You’ve Seen What The Jackalope is Like; Now Discover The Karmic Koala
By on April 29th, 2009

It has only been a few days when Ubuntu 9.04 aka the Jaunty Jackalope was released. We appraised it on Techie Buzz and it got some cracking reviews from the community.

Sporting a polished interface with many new goodies, Ubuntu Jaunty was more about betterments than new startling innovations. With each new each new version, Ubuntu gets better. Jaunty did just that.

Following Ubuntu’s 6 month release cycle, the next Ubuntu release after 9.04 will be Ubuntu 9.10 which has been named as Karmic Koala. It will succeed Ubuntu 9.04 and improvise on the features introduced by it.

Koala_by_DisenchantedPhotos

A Wild Koala ( © by DisenchantedPhotos )

If you didn’t like JJ you’ll probably like KK, you know, it probably gets better every time. Though we have about six months left for the release, it’s always interesting to know what’s in store for the future.

The Desktop & Netbook

Following what came with Jaunty, the desktop version of 9.10 will feature even faster boot times. Yes, even faster than 17.5 seconds, plans Mark Shuttleworth. Adopting to what Red Hat always had, the Ubuntu team is plans to incorporate a graphical boot (no more usplash) supported by all video cards. They are also focusing hard on netbook support as well as their netbook edition for low powered netbooks which will now support a larger range of netbooks available in the market.

Ubuntu may make an exception as the team claims that the netbook edition is so built that it would boot in 25 seconds. Now that’s a netbook! For both the desktop and netbook release, the dev team is considering a change from the classic brown shade in the default theme Human’. The brown theme has been there since the beginning and is one thing that people are tired of in Ubuntu. Well, now they can have a new shiny and snappy theme and they can rule the world with it.

The Server

Further expanding the cloud computing features that came with Jaunty Jackalope, Ubuntu is now adapting to the Eucalyptus project which will further allow people to create and deploy their own clouds by using simple tools. It will enable webmasters to create an Amazon EC2-style cloud in your own data center, on your own hardware. Mark Shuttleworth notes:

It’s no coincidence that Eucalyptus has just been uploaded to universe and will be part of Jaunty – during the Karmic cycle we expect to make those clouds dance, with dynamically growing and shrinking resource allocations depending on your needs.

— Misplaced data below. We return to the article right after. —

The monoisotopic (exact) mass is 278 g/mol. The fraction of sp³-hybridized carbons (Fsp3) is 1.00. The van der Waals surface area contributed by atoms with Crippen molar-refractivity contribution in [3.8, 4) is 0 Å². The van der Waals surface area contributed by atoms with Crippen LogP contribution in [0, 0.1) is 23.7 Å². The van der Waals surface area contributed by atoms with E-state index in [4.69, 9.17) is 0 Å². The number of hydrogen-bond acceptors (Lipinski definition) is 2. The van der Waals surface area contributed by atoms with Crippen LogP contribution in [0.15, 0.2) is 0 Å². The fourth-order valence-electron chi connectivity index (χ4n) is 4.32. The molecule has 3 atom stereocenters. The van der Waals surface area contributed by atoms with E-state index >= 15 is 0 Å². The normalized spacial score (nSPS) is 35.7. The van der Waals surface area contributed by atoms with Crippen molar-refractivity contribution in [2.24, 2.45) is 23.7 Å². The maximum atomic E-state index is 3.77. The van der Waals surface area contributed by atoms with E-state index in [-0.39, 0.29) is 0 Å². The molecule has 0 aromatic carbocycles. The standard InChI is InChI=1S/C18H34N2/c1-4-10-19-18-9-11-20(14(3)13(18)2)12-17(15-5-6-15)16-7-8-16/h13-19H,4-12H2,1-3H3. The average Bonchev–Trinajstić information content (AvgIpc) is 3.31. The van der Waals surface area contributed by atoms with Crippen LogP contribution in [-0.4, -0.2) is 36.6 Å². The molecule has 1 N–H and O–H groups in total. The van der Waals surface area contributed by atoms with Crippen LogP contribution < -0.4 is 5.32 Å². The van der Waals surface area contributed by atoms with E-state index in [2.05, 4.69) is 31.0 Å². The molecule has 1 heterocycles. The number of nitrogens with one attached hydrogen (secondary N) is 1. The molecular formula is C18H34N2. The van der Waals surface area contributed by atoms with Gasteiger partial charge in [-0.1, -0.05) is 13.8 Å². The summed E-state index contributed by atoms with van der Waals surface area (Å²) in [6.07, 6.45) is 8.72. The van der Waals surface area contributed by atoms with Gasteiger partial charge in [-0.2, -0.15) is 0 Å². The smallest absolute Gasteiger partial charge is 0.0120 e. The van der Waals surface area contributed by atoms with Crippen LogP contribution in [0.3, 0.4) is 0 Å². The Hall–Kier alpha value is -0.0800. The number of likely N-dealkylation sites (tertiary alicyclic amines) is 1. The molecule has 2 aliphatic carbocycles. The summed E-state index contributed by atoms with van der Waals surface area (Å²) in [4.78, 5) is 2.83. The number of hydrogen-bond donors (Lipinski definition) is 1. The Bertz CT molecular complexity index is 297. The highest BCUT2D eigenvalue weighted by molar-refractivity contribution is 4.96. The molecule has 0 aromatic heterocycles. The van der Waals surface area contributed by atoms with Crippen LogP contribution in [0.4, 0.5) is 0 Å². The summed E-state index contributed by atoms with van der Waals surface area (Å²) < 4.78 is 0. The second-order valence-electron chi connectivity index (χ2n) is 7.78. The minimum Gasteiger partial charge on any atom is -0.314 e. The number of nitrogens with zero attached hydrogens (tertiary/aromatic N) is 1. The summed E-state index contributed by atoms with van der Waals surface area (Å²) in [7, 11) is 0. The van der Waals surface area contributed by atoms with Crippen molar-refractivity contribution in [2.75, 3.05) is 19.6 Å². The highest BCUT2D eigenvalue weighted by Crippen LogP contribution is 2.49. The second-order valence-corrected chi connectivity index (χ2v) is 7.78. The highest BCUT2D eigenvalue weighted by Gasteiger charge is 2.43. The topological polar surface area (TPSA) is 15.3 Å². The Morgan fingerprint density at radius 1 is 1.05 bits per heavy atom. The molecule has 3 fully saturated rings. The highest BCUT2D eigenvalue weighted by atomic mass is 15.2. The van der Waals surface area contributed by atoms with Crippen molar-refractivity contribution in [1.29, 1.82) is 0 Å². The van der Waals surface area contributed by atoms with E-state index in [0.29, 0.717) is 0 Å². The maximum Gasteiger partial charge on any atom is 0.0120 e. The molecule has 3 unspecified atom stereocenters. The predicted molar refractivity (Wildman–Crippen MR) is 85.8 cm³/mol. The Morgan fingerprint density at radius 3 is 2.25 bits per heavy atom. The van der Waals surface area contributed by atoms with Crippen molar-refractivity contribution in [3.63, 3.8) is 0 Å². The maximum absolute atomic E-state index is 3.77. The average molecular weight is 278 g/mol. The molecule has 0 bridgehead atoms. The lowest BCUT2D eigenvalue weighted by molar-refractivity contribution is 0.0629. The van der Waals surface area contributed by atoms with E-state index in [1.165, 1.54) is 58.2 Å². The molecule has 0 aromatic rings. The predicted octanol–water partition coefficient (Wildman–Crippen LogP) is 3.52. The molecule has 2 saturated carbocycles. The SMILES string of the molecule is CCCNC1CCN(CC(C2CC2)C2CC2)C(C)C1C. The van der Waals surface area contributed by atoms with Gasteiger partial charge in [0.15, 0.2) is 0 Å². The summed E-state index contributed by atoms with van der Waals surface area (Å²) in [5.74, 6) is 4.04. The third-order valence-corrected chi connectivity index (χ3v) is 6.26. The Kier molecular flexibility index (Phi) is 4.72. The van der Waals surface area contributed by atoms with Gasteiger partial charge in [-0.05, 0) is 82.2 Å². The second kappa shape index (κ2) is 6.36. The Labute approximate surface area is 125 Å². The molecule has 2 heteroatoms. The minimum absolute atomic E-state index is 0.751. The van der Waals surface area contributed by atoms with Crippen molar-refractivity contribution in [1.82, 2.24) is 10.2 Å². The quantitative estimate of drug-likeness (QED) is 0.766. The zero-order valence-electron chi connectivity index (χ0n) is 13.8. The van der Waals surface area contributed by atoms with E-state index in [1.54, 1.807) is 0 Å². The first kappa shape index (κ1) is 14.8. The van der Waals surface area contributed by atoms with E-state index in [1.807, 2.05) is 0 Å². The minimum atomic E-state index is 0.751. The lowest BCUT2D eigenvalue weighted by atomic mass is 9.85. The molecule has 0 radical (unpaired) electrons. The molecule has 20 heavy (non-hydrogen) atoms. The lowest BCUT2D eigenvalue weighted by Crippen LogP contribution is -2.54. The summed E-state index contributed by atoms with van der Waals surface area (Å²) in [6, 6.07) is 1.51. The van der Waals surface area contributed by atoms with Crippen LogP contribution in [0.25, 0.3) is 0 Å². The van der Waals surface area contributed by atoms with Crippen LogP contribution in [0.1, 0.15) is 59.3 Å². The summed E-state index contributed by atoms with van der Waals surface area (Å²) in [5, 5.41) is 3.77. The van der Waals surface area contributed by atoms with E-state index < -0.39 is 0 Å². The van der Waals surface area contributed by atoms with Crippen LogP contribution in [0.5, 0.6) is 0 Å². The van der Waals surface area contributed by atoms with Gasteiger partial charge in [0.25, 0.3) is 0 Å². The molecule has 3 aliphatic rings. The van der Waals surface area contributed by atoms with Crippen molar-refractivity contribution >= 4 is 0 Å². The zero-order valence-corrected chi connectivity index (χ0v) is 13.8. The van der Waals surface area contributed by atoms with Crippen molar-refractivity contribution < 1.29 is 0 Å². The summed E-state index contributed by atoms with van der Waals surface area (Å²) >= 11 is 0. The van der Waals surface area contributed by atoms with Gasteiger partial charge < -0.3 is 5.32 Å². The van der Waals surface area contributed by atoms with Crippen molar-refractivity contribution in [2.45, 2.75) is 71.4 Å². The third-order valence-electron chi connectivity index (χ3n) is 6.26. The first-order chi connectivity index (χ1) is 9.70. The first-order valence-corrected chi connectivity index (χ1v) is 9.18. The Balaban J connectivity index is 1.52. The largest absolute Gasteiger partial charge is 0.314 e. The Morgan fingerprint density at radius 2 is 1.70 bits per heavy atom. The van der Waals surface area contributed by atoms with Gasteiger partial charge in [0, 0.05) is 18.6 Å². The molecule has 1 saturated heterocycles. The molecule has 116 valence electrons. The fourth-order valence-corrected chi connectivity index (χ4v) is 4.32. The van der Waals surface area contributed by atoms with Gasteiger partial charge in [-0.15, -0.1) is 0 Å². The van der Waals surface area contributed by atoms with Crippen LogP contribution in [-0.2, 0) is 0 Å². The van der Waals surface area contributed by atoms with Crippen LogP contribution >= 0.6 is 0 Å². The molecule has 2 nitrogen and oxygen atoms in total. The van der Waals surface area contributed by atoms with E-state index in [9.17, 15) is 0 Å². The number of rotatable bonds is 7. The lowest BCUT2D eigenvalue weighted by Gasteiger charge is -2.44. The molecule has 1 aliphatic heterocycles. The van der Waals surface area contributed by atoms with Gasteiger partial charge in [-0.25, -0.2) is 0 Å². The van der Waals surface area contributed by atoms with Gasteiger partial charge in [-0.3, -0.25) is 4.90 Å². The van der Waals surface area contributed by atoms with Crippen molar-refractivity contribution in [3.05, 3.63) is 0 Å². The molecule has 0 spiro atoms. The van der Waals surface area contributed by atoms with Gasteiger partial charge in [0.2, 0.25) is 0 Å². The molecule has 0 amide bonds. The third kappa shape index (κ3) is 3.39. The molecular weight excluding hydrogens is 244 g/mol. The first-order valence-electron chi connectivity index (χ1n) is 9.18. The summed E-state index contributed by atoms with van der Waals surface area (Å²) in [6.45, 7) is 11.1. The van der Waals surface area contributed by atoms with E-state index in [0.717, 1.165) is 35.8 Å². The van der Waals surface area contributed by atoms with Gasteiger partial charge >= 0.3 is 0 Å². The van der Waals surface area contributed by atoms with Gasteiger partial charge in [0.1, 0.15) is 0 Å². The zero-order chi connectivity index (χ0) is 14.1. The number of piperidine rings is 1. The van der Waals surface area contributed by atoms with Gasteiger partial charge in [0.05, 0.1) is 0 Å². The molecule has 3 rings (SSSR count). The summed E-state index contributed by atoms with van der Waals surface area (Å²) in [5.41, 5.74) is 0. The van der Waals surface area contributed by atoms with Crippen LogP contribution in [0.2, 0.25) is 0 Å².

Apparently, amongst other features, 9.10 will probably sport a new Gnome version and X.Org server for better hardware support.

Flavors of Ubuntu like Kubuntu and Xubuntu will feature the above though they will also come with their own specific additions like an updated KDE 4.3 for Kubuntu which is gaining popularity these days. We all have our eyes set on the Koala for its ambition to take over OSX in design (and pwn Windows for everything and anything)

Release Cycle

You can follow the release cycle for Ubuntu 9.10 Karmic Koala to keep a tab on its progress.

May 14th, 2009 – Alpha 1 release
June 11th, 2009 – Alpha 2 release
July 23th, 2009 – Alpha 3 release
August 13th, 2009 – Alpha 4 release
September 3rd, 2009 – Alpha 5 release
September 17th, 2009 – Alpha 6 release
October 1st, 2009 – Beta release
October 22nd, 2009 – Release Candidate
October 29th, 2009 – Final release of Ubuntu 9.10

Just wait a fortnight and we’ll see what’s in for surprise with the first alpha releasing.

Moreover, if you live in Barcelona or just need an excuse to travel there, you have a great opportunity to attend the Ubuntu Developer Summit which is going to be held there this May. You can look forward to some insights into the development of Koala and enjoy a first look for things coming with it.

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Author: Keshav Khera
Keshav Khera is a young freelance writer from India. Alongside writing for the web, he also attends school and tries not to bunk classes. He keeps interest in music, table tennis, reading and of course, twitter (@keshav)

Keshav Khera has written and can be contacted at keshav@techie-buzz.com.
 
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